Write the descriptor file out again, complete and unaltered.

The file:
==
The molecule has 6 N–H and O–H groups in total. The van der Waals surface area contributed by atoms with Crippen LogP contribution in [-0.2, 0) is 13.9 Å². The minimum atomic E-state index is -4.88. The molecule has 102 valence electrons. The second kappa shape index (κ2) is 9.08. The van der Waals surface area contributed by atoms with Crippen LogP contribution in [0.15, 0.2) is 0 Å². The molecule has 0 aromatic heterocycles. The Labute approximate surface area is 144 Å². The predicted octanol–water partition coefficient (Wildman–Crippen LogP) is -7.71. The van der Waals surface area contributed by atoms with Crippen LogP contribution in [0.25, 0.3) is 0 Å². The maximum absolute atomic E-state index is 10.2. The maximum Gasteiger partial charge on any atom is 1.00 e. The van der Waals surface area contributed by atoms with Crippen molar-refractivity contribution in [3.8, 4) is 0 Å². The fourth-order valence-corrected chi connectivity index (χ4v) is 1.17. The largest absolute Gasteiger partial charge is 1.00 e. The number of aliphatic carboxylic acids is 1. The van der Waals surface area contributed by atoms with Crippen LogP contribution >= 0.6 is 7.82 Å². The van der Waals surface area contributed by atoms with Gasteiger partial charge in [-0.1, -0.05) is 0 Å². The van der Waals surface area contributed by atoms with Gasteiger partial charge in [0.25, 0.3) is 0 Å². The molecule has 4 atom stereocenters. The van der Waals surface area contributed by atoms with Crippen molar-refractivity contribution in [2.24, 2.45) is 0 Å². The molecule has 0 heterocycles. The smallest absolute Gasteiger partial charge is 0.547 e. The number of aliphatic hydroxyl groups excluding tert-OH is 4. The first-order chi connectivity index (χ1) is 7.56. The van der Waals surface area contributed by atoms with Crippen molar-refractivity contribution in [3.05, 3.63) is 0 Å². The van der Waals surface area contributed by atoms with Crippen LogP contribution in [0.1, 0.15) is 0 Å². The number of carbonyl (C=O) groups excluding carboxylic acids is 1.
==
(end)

The molecule has 6 N–H and O–H groups in total. The van der Waals surface area contributed by atoms with Crippen LogP contribution in [-0.2, 0) is 13.9 Å². The minimum atomic E-state index is -4.88. The molecule has 102 valence electrons. The second kappa shape index (κ2) is 9.08. The van der Waals surface area contributed by atoms with Crippen LogP contribution in [0.15, 0.2) is 0 Å². The molecule has 0 aromatic heterocycles. The Labute approximate surface area is 144 Å². The predicted octanol–water partition coefficient (Wildman–Crippen LogP) is -7.71. The van der Waals surface area contributed by atoms with Crippen LogP contribution in [0.25, 0.3) is 0 Å². The maximum absolute atomic E-state index is 10.2. The maximum Gasteiger partial charge on any atom is 1.00 e. The van der Waals surface area contributed by atoms with Crippen molar-refractivity contribution in [3.8, 4) is 0 Å². The fourth-order valence-corrected chi connectivity index (χ4v) is 1.17. The largest absolute Gasteiger partial charge is 1.00 e. The number of aliphatic carboxylic acids is 1. The van der Waals surface area contributed by atoms with Crippen LogP contribution >= 0.6 is 7.82 Å². The van der Waals surface area contributed by atoms with Gasteiger partial charge in [-0.1, -0.05) is 0 Å². The van der Waals surface area contributed by atoms with Gasteiger partial charge in [0.25, 0.3) is 0 Å². The molecule has 4 atom stereocenters. The van der Waals surface area contributed by atoms with Crippen molar-refractivity contribution in [2.24, 2.45) is 0 Å². The molecule has 0 heterocycles. The smallest absolute Gasteiger partial charge is 0.547 e. The number of aliphatic hydroxyl groups excluding tert-OH is 4. The first-order chi connectivity index (χ1) is 7.56. The van der Waals surface area contributed by atoms with Crippen molar-refractivity contribution in [3.05, 3.63) is 0 Å². The van der Waals surface area contributed by atoms with Crippen LogP contribution in [0.1, 0.15) is 0 Å². The number of carbonyl (C=O) groups excluding carboxylic acids is 1.